As in, a gig on your doorstep by a band you don’t know but, coz of who’s involved, you’ve got innerest piqued. Step forward Honky, the band of Butthole Surfers and Melvins bassist Jeff Pinkus. Check the music online – not great. Reject gig. Wonder if gig ended up being one of those ‘should have been there’ moments. Check trusted review source (Nightshift page 10). It wasn’t.

NEW SOUNDS of the year

Still getting into these new-to-me discoveries, but semi industrial groove psyche dealers Blackash from Birmingham and Belgian avant noise punks Raketkanon are doing the job nicely, as are Blackstar band leader Donny McCaslin – beefy modern jazz with a drummer who absolutely kills it – and downbeat electroni-cists worriedaboutsatan, who also have their music making its mark in Adam Curtis’s HyperNormalisation. Lofty company for the satanworrieds. Three Trapped Tigers and The Comet is Coming brought explosive prog math and Heliocentrics-fuelled heavy beats jazz-ish respectively.

ALBUM of the year

The old guard put out a lot of great great stuff this year, and the top 3 are linked by maturity, mortality and death: Bowie, Iggy and Nick Cave reached new highs in heavy themes, and Blackstar is the peak. Once January 10th revealed its scalp,  Blackstar became forever more than just a record.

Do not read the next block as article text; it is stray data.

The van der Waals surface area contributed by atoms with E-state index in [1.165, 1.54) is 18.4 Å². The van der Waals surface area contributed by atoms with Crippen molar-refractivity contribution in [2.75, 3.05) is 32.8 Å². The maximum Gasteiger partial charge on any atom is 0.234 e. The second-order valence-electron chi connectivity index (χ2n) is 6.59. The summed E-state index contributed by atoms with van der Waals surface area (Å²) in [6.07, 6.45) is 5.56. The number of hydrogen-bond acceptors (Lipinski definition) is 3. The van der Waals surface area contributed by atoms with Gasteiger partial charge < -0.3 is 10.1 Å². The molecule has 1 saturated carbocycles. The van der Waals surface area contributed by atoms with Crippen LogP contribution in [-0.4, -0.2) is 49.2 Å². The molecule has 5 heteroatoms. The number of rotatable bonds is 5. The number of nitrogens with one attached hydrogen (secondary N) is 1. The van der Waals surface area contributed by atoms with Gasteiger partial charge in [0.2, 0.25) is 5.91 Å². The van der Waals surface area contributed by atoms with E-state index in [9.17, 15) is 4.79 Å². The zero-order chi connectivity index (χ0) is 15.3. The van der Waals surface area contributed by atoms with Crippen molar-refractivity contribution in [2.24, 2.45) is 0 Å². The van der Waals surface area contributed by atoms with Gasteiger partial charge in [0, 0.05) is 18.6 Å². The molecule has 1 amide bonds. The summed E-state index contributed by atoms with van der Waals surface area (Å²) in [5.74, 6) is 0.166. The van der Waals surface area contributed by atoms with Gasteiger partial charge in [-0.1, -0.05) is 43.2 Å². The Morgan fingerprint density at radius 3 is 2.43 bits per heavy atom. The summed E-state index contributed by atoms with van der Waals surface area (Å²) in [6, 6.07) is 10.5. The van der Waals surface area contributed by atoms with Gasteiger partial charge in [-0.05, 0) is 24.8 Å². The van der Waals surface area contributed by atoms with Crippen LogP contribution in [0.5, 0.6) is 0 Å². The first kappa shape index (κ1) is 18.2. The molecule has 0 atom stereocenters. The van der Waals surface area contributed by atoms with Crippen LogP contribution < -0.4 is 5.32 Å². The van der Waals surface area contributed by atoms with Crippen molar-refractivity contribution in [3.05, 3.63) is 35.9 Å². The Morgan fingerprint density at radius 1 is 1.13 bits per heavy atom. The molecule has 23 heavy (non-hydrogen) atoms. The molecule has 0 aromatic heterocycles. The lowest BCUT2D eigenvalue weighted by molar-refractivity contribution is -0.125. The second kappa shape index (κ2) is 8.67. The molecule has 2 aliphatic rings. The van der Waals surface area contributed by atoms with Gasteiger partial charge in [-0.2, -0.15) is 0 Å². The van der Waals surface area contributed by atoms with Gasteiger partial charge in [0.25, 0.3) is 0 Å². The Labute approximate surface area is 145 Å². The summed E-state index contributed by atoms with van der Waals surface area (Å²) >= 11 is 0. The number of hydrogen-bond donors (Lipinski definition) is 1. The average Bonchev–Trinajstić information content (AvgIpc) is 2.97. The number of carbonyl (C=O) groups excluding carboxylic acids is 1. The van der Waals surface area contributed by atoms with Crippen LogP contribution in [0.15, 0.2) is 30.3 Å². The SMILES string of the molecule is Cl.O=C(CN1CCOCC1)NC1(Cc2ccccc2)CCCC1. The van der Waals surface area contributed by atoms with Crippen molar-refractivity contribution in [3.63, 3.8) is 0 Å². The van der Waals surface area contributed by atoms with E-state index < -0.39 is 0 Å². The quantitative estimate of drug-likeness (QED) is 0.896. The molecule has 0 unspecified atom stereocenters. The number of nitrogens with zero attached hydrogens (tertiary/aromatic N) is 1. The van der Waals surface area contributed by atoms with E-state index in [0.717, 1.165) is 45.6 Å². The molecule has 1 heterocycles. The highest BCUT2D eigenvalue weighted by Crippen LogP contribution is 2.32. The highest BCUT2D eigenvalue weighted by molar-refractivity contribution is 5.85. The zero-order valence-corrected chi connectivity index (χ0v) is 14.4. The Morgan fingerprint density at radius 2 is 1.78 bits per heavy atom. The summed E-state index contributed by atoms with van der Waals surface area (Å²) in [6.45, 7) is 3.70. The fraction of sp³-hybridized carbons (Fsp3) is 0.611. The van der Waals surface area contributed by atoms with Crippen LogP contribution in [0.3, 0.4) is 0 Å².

Others: FUCKINGMETALLICA, Mogwai, Melvins, Crippled Black Phoenix, Kandodo and McBain, Cult of Luna w/Julie Christmas, Thee Oh Sees

PRINCE of the year

Prince. ‘nuff said. Check this clip, worship non religiously, then get a music fanatic’s view of Prince’s passing from Henry Rollins in what is one of his best LA Weekly missives of the year.

FISHY MEDIA FEATURE of the year

Did you see this feature in the Guardian back in the summer? Fishbone. Yes, Fishbone. Why??? Don’t know. But if, like me, you never got round to actually buying their albums when Swim and Freddie’s Dead and Everyday Sunshine were doing the rounds, here’s the prompt you need to pick up The Reality of My Surroundings and Give a Monkey a Brain…. the only downside is the 20-odd years without these phenomenal heavy funk rock ska metal explosions tripping out the (monkey?) brain.

BIG 3 AT 30 of the year

Three of the Big Four put out their meisterworks thirty years ago: Metallica, Megadeth, Slayer, 1986. Anthrax shunted Among the Living out a few months later, in 1987… heady days for head bangers, right?  Some, if not all, are ingrained so deep that we don’t even need to press play, but when DID you last press play and listen to Master of Puppets, Peace Sells and Reign in Blood end to end?

There’s nothing to say about Puppets. It’s pretty much perfect and reveals much less on a new listen, precisely because it was THE album of that bunch. Some say it needs a remix but nah, leave it – keep the mud on. Peace Sells and Reign in Blood can still bring surprises, though. With possibly the best opening track of any major thrash record, Megadeth’s #2 sounds even more accomplished today, and you can feel the chaos darkening the vibe. As for Reign in Blood, this is still the anomaly because it’s the least metal of the classics…way more disturbing and a truly diabolical force summoned in 28 possessed minutes. Still deadly.

Happy new year, have a great start to 2017. ‘til next time!